After a recent snowfall, we decided to take a long walk on the forest preserve trail. Since it was only 15 degrees outside, Will promised it was going to be a fairly short one. (It turned out to be 4 miles. Did I mention it was 15 degrees?) While absurdly confident that the humans would fare fine in the snow with our waterproof hiking boots, Will wasn’t sure that our dog Katie would be comfortable walking so long on fresh snowfall. If you have ever tried to take a walk with a dog in the snow, you know that snow gets matted in the fur between the toes of their paws and forces the dog to stop periodically to chew off the matted snow. So, out came her snow shoes!
We got these slip-on Velcro-closure booties one rainy spring season because we didn’t want Katie tracking in too much mud after our walks. Once we put them on her, the comedy show began. She lifted each paw, gingerly placing it down and wondering about the foreign feeling of plastic bootie not gripping the floor beneath. Then she tried walking in these, suddenly bow-legged and moving in a hysterical loungy motion, slipping and righting herself, then repeating the process several times in the time it took her to cross our living room floor. All the while, she saw her two human handlers just rolling around on the floor dying with uncontrollable laughter. We three go through the same routine each time she has to wear these again.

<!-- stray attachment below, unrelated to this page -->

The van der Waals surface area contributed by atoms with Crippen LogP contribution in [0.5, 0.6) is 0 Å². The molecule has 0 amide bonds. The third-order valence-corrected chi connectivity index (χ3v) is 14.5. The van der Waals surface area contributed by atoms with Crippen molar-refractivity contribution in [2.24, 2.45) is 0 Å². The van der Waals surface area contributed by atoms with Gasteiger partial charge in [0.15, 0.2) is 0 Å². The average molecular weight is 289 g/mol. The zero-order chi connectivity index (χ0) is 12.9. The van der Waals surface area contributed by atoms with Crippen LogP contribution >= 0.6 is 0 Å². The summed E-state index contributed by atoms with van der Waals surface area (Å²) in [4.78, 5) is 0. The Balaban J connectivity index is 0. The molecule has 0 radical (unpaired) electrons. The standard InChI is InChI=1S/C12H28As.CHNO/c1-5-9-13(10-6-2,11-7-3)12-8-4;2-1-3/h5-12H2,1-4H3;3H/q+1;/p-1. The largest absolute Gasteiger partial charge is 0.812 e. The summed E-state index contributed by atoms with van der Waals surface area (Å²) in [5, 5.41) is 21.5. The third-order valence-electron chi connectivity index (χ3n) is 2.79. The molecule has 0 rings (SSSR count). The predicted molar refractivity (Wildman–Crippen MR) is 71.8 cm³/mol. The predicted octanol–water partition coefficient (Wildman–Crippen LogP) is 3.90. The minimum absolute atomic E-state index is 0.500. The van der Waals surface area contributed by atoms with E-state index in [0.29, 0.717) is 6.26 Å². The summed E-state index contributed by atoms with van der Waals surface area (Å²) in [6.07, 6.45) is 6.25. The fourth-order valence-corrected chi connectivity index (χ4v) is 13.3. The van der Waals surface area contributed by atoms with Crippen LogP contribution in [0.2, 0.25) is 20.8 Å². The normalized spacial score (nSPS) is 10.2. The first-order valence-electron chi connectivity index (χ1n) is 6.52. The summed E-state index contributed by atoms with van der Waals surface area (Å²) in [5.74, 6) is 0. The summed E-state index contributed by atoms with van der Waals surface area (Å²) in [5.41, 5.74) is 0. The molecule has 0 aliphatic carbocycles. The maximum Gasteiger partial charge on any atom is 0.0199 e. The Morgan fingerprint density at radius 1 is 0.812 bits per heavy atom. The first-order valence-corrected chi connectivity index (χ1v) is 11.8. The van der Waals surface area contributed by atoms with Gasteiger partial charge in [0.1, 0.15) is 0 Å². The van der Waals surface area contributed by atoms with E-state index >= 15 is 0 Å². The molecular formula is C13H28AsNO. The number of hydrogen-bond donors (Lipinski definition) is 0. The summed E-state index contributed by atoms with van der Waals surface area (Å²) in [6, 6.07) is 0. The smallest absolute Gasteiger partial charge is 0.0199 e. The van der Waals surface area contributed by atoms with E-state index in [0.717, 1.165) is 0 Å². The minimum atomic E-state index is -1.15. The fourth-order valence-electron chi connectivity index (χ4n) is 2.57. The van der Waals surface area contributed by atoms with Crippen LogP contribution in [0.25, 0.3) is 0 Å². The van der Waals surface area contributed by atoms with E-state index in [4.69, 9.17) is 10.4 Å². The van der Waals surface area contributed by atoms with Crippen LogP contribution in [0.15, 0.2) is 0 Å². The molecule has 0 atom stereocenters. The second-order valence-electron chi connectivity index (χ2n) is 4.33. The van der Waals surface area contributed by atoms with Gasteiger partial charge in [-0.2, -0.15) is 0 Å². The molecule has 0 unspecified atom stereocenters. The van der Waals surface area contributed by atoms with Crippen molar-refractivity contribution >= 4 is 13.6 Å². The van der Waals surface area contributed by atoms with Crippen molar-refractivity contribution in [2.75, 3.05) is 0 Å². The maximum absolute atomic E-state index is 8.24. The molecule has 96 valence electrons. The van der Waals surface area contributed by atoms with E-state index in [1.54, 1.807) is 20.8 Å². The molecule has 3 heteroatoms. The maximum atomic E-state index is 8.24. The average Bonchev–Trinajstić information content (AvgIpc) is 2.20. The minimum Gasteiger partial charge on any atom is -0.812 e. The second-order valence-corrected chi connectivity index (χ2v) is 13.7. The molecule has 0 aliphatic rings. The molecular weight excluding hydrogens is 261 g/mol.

But sometimes, footwear is for more than hilarity. Quite soon after we picked her up from her shelter, Katie had an infection on her rear paw which had to be shaved, drained, and bandaged. Out vet told us that we needed to make sure that she did not chew off her bandage or get to licking at the ointment (which would be harmful for her to ingest). Yet, of course, she kept on trying to chew off the bandage. I found a great solution at a Baby Gap store: A pair of baby socks (on sale!). I put the sock on her over the bandage and secured it with a Velcro tie. She tried but could not get the sock off. And, of course, the bootie went over that sock when we went on walks.
Other clothing gear haven’t worked out quite so well. She looked adorable in her yellow rain jacket—she hates rain and will take forever to go when it’s raining outside—but it messed up her sense of motion. Less than two minutes into a walk, she would attempt to sit down on any surface, unsure of what was on her.
My brother and sister-in-law got Katie a warming jacket for Christmas one year. They had never actually seen Katie—only knew that she was a “medium”-sized terrier mix—so the “medium” jacket they got for her seemed a bit tight. She needs to lose some weight anyway, so maybe there is hope for this jacket still?
My sister and brother-in-law got us a hiking pack for her so that she could carry her own poop pouches, snacks, and water when we go hiking for long periods of time. I like the idea, but Katie is a little finicky with that jacket as well. Perhaps she just doesn’t do well with clothing.
For the first Christmas Eve brunch that we were hosting after we got Katie, we wanted her to look especially cute for our guests. Will ran out to Petco hoping to get a reindeer headband, but apparently those sell out way in advance. He came back with a Santa hat. She had it on her for all of a few minutes, but you can tell what she is thinking: “Woe, woe is me. Why do these people torture me so?”
Doesn’t matter though. I suspect we will just keep putting more stuff on her…